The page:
Nassau County Legislature approves more than 300 layoffs


The Nassau County Legislature voted Monday to approve the layoffs of more than 300 county employees by year's end, but some of the cuts could be averted through a deal between Nassau County Executive Edward Mangano and the Civil Service Employees Association.

The deal, which was reached after the vote, would pay $1,000 per year of service to workers who voluntarily retire.

In exchange for a commitment of a "fair, open transparent process for legislative redistricting," Democrats agreed to authorize $17 million in new borrowing to fund the voluntary separation package and for termination pay. An additional $3 million in bonding is available from a previous round of layoffs.

"The minority leader and I mutually commit to begin the process of meeting and working together to bring about a fair and expeditious redistricting map," Mangano said. "To that end, we have scheduled a meeting for later this week to begin our discussions."
The bonding was then approved unanimously.

"This is a great holiday gift," Mangano said.

Incoming Minority Leader Kevan Abrahams (D-Freeport), called it "a step in the right direction."

The voluntary retirements would be available to all CSEA members for the next 10 days, although the county could extend it for another 90 days.

CSEA President Jerry Laricchiuta said he hopes to get 150 to 200 members to take the package in the coming months.

CSEA is still negotiating with the county on a larger concessions package, Mangano said.
The layoffs would still go forward Dec. 29. Some employees could get rehired, officials said, if the separation package is extended through next year.

The layoffs passed the GOP-controlled legislature by an 11-6 vote earlier in the day. The bill, which would save the county more than $70 million, authorizes Mangano to lay off or demote 385 full-time county employees, including more than 300 CSEA members.

Minority Leader Diane Yatauro (D-Glen Cove) and Legis. Robert Troiano (D-Westbury) were not present for the vote.

Laricchiuta said the layoffs would be preventable through a modest tax increase. "For the price of a cup of coffee each week, we could have saved all of these jobs and services," he said.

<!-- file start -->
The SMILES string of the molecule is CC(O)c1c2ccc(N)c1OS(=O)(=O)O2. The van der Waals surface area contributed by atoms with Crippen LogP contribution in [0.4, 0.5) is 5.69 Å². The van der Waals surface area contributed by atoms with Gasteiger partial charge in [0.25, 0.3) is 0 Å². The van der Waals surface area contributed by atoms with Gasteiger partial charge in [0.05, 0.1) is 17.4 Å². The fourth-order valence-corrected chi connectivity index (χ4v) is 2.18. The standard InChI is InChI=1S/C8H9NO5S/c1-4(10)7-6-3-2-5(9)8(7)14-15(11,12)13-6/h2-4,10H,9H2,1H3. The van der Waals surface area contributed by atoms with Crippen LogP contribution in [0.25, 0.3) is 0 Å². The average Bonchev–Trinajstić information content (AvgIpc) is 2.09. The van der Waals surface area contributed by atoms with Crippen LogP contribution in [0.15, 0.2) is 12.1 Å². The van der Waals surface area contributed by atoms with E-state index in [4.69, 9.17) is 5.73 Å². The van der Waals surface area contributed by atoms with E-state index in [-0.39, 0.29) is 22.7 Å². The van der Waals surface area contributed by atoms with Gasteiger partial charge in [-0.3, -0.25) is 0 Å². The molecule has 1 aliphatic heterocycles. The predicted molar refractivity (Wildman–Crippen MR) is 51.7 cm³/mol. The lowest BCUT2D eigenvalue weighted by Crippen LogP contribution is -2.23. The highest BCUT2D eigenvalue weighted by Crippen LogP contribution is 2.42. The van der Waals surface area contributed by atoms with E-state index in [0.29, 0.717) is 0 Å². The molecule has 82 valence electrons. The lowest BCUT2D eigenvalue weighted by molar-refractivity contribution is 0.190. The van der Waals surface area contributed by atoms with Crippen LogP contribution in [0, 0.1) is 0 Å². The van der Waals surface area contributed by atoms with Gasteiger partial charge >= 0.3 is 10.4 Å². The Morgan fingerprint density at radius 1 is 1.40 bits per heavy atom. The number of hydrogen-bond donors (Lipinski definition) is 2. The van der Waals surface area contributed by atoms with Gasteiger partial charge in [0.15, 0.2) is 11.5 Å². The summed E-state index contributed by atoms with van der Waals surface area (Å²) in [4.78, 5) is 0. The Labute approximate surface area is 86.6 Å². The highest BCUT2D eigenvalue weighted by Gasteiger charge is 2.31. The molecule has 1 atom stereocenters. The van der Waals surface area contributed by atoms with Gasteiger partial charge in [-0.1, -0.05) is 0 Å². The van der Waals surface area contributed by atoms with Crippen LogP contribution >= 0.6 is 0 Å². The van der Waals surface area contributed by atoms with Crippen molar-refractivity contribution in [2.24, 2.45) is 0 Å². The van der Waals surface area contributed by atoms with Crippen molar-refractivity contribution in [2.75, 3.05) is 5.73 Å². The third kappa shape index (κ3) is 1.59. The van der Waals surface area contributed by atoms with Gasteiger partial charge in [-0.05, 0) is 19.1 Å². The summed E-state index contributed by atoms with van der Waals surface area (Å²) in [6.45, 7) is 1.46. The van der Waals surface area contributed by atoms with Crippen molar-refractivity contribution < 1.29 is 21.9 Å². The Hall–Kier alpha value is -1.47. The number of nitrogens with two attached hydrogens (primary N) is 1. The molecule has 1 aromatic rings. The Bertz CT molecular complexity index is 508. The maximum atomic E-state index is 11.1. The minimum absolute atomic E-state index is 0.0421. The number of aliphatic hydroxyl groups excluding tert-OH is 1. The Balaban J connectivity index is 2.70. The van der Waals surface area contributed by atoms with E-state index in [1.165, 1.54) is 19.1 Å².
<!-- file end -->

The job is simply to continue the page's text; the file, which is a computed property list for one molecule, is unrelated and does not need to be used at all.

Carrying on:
The bill also authorizes the layoffs of 149 part-time workers, according to the Office of Legislative Budget Review. In addition, 153 vacant full-time positions would be eliminated and another 43 part-time vacant spots would go unfilled.

The county will determine the precise number of layoffs next week, said Deputy County Executive Rob Walker.

Barbara Goodman, an Assessment Department employee for the past eight years, is among those expecting to be laid off. "I am afraid that if I lose my job, I will lose my house," she told the legislature.

The Budget Review Office found that county operations would be "negatively impacted" by the head-count reductions, which include 144 employees at the Department of Social Services and 105 at Public Works.

The plan also calls for 45 corporals at the county jail to be demoted to correction officers. Sheriff Officers Association president John Jaronczyk said the moves would jeopardize the safety of guards and inmates. "A fight between two inmates could quickly grow into an all-out riot," he said.

No uniformed law enforcement officials would be laid off. But the bill does account for a reduction of $18 million in police spending through the voluntary retirements of police officers, detectives and superior officers.

In total, the measure would save the county $79.3 million, including overtime reductions and fringe benefit savings. The overtime cuts include $4 million at the jail and $1 million at the police department.

But nearly $8 million of those savings would be offset by additional unemployment payments and the loss of federal and state aid, the Budget Review Office said.

Source: News Day